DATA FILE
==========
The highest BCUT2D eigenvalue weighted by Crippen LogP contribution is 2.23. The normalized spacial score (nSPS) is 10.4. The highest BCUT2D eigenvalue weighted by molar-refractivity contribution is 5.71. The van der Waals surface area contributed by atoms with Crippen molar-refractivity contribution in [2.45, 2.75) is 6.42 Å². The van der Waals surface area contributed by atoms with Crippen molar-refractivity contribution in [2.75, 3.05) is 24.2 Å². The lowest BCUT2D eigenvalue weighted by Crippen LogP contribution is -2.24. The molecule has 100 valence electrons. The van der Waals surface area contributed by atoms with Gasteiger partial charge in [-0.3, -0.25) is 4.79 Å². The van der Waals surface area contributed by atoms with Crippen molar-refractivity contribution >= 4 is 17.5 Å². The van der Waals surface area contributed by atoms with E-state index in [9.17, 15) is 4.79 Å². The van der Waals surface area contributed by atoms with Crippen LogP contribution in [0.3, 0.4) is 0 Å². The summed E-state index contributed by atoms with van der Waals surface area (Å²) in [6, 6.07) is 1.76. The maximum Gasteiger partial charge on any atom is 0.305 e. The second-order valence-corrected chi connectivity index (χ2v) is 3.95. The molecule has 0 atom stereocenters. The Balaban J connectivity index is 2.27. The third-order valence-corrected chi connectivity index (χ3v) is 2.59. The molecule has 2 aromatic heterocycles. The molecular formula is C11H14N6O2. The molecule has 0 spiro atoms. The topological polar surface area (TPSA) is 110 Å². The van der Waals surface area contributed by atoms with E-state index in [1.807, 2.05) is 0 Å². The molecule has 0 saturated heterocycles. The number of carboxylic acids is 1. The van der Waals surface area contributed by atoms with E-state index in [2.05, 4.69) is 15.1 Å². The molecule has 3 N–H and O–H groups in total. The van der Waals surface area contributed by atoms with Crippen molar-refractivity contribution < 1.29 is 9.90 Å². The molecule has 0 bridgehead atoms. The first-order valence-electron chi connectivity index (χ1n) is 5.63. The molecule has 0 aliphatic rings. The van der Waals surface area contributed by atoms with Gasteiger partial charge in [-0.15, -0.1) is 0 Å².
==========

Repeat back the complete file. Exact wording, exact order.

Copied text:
The highest BCUT2D eigenvalue weighted by Crippen LogP contribution is 2.23. The normalized spacial score (nSPS) is 10.4. The highest BCUT2D eigenvalue weighted by molar-refractivity contribution is 5.71. The van der Waals surface area contributed by atoms with Crippen molar-refractivity contribution in [2.45, 2.75) is 6.42 Å². The van der Waals surface area contributed by atoms with Crippen molar-refractivity contribution in [2.75, 3.05) is 24.2 Å². The lowest BCUT2D eigenvalue weighted by Crippen LogP contribution is -2.24. The molecule has 100 valence electrons. The van der Waals surface area contributed by atoms with Gasteiger partial charge in [-0.3, -0.25) is 4.79 Å². The van der Waals surface area contributed by atoms with Crippen molar-refractivity contribution >= 4 is 17.5 Å². The van der Waals surface area contributed by atoms with E-state index in [9.17, 15) is 4.79 Å². The van der Waals surface area contributed by atoms with Crippen LogP contribution in [0.3, 0.4) is 0 Å². The summed E-state index contributed by atoms with van der Waals surface area (Å²) in [6, 6.07) is 1.76. The maximum Gasteiger partial charge on any atom is 0.305 e. The second-order valence-corrected chi connectivity index (χ2v) is 3.95. The molecule has 0 atom stereocenters. The Balaban J connectivity index is 2.27. The third-order valence-corrected chi connectivity index (χ3v) is 2.59. The molecule has 2 aromatic heterocycles. The molecular formula is C11H14N6O2. The molecule has 0 spiro atoms. The topological polar surface area (TPSA) is 110 Å². The van der Waals surface area contributed by atoms with E-state index in [1.807, 2.05) is 0 Å². The molecule has 0 saturated heterocycles. The number of carboxylic acids is 1. The van der Waals surface area contributed by atoms with E-state index in [2.05, 4.69) is 15.1 Å². The molecule has 3 N–H and O–H groups in total. The van der Waals surface area contributed by atoms with Crippen molar-refractivity contribution < 1.29 is 9.90 Å². The molecule has 0 bridgehead atoms. The first-order valence-electron chi connectivity index (χ1n) is 5.63. The molecule has 0 aliphatic rings. The van der Waals surface area contributed by atoms with Gasteiger partial charge in [-0.15, -0.1) is 0 Å².